No. Medicaid programs are already over-expanded. The federal budget is substantively over extended now due in part to ever escalating entitlement programs. Those costs are being pushed to the states, causing our budgets to inflate beyond the taxpayers’ ability to pay. The best program for low-income citizens is a good technical education and a higher paying job, not more government entitlement programs.

How do you define yourself politically?
As a practical conservative. I believe government should be limited to core functions and accomplish what the private sector cannot. Our policies should protect individual freedoms, expressions of faith, traditional family values, and promote free markets. A primary function of government is to promote justice while protecting people and property.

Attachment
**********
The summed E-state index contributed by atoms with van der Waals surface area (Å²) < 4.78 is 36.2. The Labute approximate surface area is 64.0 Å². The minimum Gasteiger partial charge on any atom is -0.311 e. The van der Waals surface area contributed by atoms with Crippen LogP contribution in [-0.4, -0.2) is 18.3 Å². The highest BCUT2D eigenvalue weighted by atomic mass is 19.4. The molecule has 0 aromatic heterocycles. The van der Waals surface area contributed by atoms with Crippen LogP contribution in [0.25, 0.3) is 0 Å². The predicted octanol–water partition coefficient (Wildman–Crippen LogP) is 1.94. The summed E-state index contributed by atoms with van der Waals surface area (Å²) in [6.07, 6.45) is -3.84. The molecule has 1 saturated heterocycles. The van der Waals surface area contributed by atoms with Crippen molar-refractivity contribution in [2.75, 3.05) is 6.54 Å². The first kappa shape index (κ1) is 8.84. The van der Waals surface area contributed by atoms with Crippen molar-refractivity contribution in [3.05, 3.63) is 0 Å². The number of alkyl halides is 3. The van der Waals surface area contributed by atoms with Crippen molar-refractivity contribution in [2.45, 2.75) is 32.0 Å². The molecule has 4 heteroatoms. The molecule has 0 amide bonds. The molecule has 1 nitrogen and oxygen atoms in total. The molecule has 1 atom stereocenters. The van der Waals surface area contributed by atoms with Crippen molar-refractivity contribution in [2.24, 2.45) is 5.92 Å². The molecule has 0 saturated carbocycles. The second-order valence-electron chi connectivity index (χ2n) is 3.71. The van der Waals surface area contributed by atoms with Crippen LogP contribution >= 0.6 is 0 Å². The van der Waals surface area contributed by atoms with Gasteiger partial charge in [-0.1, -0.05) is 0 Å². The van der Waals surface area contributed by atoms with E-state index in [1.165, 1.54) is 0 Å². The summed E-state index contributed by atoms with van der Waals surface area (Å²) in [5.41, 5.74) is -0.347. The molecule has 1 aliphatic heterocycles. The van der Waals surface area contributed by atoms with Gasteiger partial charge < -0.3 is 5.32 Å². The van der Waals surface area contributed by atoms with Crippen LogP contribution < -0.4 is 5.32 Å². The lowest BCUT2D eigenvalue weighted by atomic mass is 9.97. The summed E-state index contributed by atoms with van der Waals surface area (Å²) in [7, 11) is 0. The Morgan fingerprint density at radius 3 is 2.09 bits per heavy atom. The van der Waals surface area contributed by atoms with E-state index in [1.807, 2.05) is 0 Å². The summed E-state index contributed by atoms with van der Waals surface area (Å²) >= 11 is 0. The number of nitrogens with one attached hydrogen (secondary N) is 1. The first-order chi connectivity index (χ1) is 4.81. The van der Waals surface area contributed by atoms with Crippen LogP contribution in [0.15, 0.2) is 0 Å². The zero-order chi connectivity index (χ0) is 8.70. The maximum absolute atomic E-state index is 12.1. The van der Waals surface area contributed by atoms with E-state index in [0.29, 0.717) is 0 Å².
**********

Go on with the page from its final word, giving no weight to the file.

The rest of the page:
What is the best decision the Legislature made in the past year? Why?
The Court emphasized and the Legislature agreed that the equitable distribution of funds and student outcomes are essential to the adequacy of education funding. The Legislature appropriated $134 million and addressed the equitable distribution of funds per the ruling, and provided $84 million of property tax relief as well. Numerous reforms and accountability standards were enacted that are geared to student achievement as opposed to growing a bloated bureaucracy.

What decision by the Legislature did you oppose or regret and why? What would you have done differently?
I entered a bill late in the session that would have established a protected rainy day fund for revenue shortfalls and a disaster relief fund for emergencies. My regret is the timing. It was just too late in the two-year legislative cycle to work on it.